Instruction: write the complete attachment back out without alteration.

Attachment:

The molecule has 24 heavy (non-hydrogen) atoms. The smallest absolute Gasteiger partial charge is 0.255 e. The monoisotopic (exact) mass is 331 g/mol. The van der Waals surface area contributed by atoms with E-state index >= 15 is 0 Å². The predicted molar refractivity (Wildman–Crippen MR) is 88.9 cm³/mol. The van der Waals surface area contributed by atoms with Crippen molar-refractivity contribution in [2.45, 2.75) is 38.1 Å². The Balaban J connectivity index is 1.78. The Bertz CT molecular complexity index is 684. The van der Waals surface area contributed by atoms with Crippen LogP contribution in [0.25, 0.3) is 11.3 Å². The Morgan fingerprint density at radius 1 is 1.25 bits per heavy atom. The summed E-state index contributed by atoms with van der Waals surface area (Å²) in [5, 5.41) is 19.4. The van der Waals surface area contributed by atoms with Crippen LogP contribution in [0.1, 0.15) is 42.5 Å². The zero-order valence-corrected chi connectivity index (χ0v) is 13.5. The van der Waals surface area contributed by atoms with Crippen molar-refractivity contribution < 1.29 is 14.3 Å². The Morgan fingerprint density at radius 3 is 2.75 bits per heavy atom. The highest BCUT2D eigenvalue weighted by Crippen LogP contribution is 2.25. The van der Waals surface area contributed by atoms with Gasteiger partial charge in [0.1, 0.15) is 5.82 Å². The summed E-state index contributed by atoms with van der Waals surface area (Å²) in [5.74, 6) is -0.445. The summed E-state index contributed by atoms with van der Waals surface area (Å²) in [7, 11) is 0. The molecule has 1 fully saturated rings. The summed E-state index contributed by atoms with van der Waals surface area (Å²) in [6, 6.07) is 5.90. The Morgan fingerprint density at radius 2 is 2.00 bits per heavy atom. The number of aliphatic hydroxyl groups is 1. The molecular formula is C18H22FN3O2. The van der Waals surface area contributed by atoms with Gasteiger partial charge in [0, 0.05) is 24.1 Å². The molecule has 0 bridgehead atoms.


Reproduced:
The molecule has 24 heavy (non-hydrogen) atoms. The smallest absolute Gasteiger partial charge is 0.255 e. The monoisotopic (exact) mass is 331 g/mol. The van der Waals surface area contributed by atoms with E-state index >= 15 is 0 Å². The predicted molar refractivity (Wildman–Crippen MR) is 88.9 cm³/mol. The van der Waals surface area contributed by atoms with Crippen molar-refractivity contribution in [2.45, 2.75) is 38.1 Å². The Balaban J connectivity index is 1.78. The Bertz CT molecular complexity index is 684. The van der Waals surface area contributed by atoms with Crippen LogP contribution in [0.25, 0.3) is 11.3 Å². The Morgan fingerprint density at radius 1 is 1.25 bits per heavy atom. The summed E-state index contributed by atoms with van der Waals surface area (Å²) in [5, 5.41) is 19.4. The van der Waals surface area contributed by atoms with Crippen LogP contribution in [0.1, 0.15) is 42.5 Å². The zero-order valence-corrected chi connectivity index (χ0v) is 13.5. The van der Waals surface area contributed by atoms with Crippen molar-refractivity contribution < 1.29 is 14.3 Å². The Morgan fingerprint density at radius 3 is 2.75 bits per heavy atom. The highest BCUT2D eigenvalue weighted by Crippen LogP contribution is 2.25. The van der Waals surface area contributed by atoms with Gasteiger partial charge in [0.1, 0.15) is 5.82 Å². The summed E-state index contributed by atoms with van der Waals surface area (Å²) in [5.74, 6) is -0.445. The summed E-state index contributed by atoms with van der Waals surface area (Å²) in [7, 11) is 0. The molecule has 1 fully saturated rings. The summed E-state index contributed by atoms with van der Waals surface area (Å²) in [6, 6.07) is 5.90. The Morgan fingerprint density at radius 2 is 2.00 bits per heavy atom. The number of aliphatic hydroxyl groups is 1. The molecular formula is C18H22FN3O2. The van der Waals surface area contributed by atoms with Gasteiger partial charge in [0, 0.05) is 24.1 Å². The molecule has 0 bridgehead atoms.